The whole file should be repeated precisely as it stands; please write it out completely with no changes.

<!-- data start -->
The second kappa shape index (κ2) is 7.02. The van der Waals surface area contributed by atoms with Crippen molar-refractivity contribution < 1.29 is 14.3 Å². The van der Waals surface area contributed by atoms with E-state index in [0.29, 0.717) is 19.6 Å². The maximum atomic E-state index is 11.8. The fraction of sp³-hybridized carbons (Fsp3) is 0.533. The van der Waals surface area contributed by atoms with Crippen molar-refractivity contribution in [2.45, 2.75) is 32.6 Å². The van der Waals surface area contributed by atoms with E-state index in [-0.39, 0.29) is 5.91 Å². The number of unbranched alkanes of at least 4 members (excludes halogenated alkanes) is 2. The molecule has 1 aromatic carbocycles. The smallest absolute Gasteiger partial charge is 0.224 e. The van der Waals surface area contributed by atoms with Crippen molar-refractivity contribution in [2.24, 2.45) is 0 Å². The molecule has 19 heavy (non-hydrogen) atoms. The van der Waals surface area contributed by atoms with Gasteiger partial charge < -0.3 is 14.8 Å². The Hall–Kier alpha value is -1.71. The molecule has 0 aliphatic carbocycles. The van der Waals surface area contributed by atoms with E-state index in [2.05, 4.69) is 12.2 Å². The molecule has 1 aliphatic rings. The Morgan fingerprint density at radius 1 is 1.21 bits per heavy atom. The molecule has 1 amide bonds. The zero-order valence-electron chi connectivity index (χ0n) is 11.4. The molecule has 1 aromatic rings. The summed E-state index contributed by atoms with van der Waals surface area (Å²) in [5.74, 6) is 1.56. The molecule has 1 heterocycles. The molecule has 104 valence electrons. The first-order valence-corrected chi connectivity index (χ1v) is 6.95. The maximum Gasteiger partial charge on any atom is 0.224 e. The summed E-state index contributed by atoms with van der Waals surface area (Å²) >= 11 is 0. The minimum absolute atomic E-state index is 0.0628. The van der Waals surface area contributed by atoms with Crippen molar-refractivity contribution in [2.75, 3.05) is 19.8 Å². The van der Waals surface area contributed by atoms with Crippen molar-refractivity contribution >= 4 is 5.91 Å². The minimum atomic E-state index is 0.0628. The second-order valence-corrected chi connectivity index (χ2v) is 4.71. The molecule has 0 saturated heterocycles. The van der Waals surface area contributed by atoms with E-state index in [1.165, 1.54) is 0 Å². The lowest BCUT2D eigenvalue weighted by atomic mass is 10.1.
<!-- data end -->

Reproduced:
The second kappa shape index (κ2) is 7.02. The van der Waals surface area contributed by atoms with Crippen molar-refractivity contribution < 1.29 is 14.3 Å². The van der Waals surface area contributed by atoms with E-state index in [0.29, 0.717) is 19.6 Å². The maximum atomic E-state index is 11.8. The fraction of sp³-hybridized carbons (Fsp3) is 0.533. The van der Waals surface area contributed by atoms with Crippen molar-refractivity contribution in [2.45, 2.75) is 32.6 Å². The van der Waals surface area contributed by atoms with E-state index in [-0.39, 0.29) is 5.91 Å². The number of unbranched alkanes of at least 4 members (excludes halogenated alkanes) is 2. The molecule has 1 aromatic carbocycles. The smallest absolute Gasteiger partial charge is 0.224 e. The van der Waals surface area contributed by atoms with Crippen molar-refractivity contribution in [2.24, 2.45) is 0 Å². The molecule has 19 heavy (non-hydrogen) atoms. The van der Waals surface area contributed by atoms with Gasteiger partial charge < -0.3 is 14.8 Å². The Hall–Kier alpha value is -1.71. The molecule has 0 aliphatic carbocycles. The van der Waals surface area contributed by atoms with E-state index in [2.05, 4.69) is 12.2 Å². The molecule has 1 aliphatic rings. The Morgan fingerprint density at radius 1 is 1.21 bits per heavy atom. The molecule has 1 amide bonds. The zero-order valence-electron chi connectivity index (χ0n) is 11.4. The molecule has 1 aromatic rings. The summed E-state index contributed by atoms with van der Waals surface area (Å²) in [5.74, 6) is 1.56. The molecule has 1 heterocycles. The molecule has 104 valence electrons. The first-order valence-corrected chi connectivity index (χ1v) is 6.95. The maximum Gasteiger partial charge on any atom is 0.224 e. The summed E-state index contributed by atoms with van der Waals surface area (Å²) >= 11 is 0. The minimum absolute atomic E-state index is 0.0628. The van der Waals surface area contributed by atoms with Crippen molar-refractivity contribution in [2.75, 3.05) is 19.8 Å². The van der Waals surface area contributed by atoms with Crippen molar-refractivity contribution >= 4 is 5.91 Å². The minimum atomic E-state index is 0.0628. The second-order valence-corrected chi connectivity index (χ2v) is 4.71. The molecule has 0 saturated heterocycles. The van der Waals surface area contributed by atoms with E-state index in [1.165, 1.54) is 0 Å². The lowest BCUT2D eigenvalue weighted by atomic mass is 10.1.